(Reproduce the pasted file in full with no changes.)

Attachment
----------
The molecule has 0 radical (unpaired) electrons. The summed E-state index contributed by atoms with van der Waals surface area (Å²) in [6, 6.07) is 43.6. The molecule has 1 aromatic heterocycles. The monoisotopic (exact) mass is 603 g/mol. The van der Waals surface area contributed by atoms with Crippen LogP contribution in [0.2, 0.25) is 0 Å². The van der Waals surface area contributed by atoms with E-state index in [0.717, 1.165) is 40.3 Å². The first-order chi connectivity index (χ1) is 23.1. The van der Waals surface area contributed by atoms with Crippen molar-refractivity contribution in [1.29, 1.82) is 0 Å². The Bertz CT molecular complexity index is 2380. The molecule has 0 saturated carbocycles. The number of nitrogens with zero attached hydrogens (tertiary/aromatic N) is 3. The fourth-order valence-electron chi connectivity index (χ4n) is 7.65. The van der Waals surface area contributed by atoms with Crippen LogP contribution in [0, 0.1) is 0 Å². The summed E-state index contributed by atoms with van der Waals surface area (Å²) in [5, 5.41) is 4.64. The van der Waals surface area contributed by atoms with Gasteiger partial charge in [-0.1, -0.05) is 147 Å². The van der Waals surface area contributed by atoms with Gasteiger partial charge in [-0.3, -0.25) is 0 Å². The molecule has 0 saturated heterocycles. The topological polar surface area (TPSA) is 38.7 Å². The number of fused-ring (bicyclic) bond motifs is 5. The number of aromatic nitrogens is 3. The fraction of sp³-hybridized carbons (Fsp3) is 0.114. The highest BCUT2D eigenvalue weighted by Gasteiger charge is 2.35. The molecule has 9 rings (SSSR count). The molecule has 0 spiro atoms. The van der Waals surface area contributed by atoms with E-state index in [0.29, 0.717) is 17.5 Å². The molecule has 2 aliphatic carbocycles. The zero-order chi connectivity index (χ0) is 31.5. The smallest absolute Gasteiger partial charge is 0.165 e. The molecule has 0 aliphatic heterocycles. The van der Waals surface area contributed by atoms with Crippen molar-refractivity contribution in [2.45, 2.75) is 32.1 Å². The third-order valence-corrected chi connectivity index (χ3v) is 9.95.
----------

The molecule has 0 radical (unpaired) electrons. The summed E-state index contributed by atoms with van der Waals surface area (Å²) in [6, 6.07) is 43.6. The molecule has 1 aromatic heterocycles. The monoisotopic (exact) mass is 603 g/mol. The van der Waals surface area contributed by atoms with Crippen LogP contribution in [0.2, 0.25) is 0 Å². The van der Waals surface area contributed by atoms with E-state index in [0.717, 1.165) is 40.3 Å². The first-order chi connectivity index (χ1) is 23.1. The van der Waals surface area contributed by atoms with Crippen molar-refractivity contribution in [1.29, 1.82) is 0 Å². The Bertz CT molecular complexity index is 2380. The molecule has 0 saturated carbocycles. The number of nitrogens with zero attached hydrogens (tertiary/aromatic N) is 3. The fourth-order valence-electron chi connectivity index (χ4n) is 7.65. The van der Waals surface area contributed by atoms with Crippen LogP contribution in [0, 0.1) is 0 Å². The summed E-state index contributed by atoms with van der Waals surface area (Å²) in [5, 5.41) is 4.64. The van der Waals surface area contributed by atoms with Gasteiger partial charge in [-0.1, -0.05) is 147 Å². The van der Waals surface area contributed by atoms with Gasteiger partial charge in [-0.3, -0.25) is 0 Å². The molecule has 0 saturated heterocycles. The topological polar surface area (TPSA) is 38.7 Å². The number of fused-ring (bicyclic) bond motifs is 5. The number of aromatic nitrogens is 3. The fraction of sp³-hybridized carbons (Fsp3) is 0.114. The highest BCUT2D eigenvalue weighted by Gasteiger charge is 2.35. The molecule has 9 rings (SSSR count). The molecule has 0 spiro atoms. The van der Waals surface area contributed by atoms with E-state index in [0.29, 0.717) is 17.5 Å². The molecule has 2 aliphatic carbocycles. The zero-order chi connectivity index (χ0) is 31.5. The smallest absolute Gasteiger partial charge is 0.165 e. The molecule has 0 aliphatic heterocycles. The van der Waals surface area contributed by atoms with Crippen molar-refractivity contribution in [2.45, 2.75) is 32.1 Å². The third-order valence-corrected chi connectivity index (χ3v) is 9.95.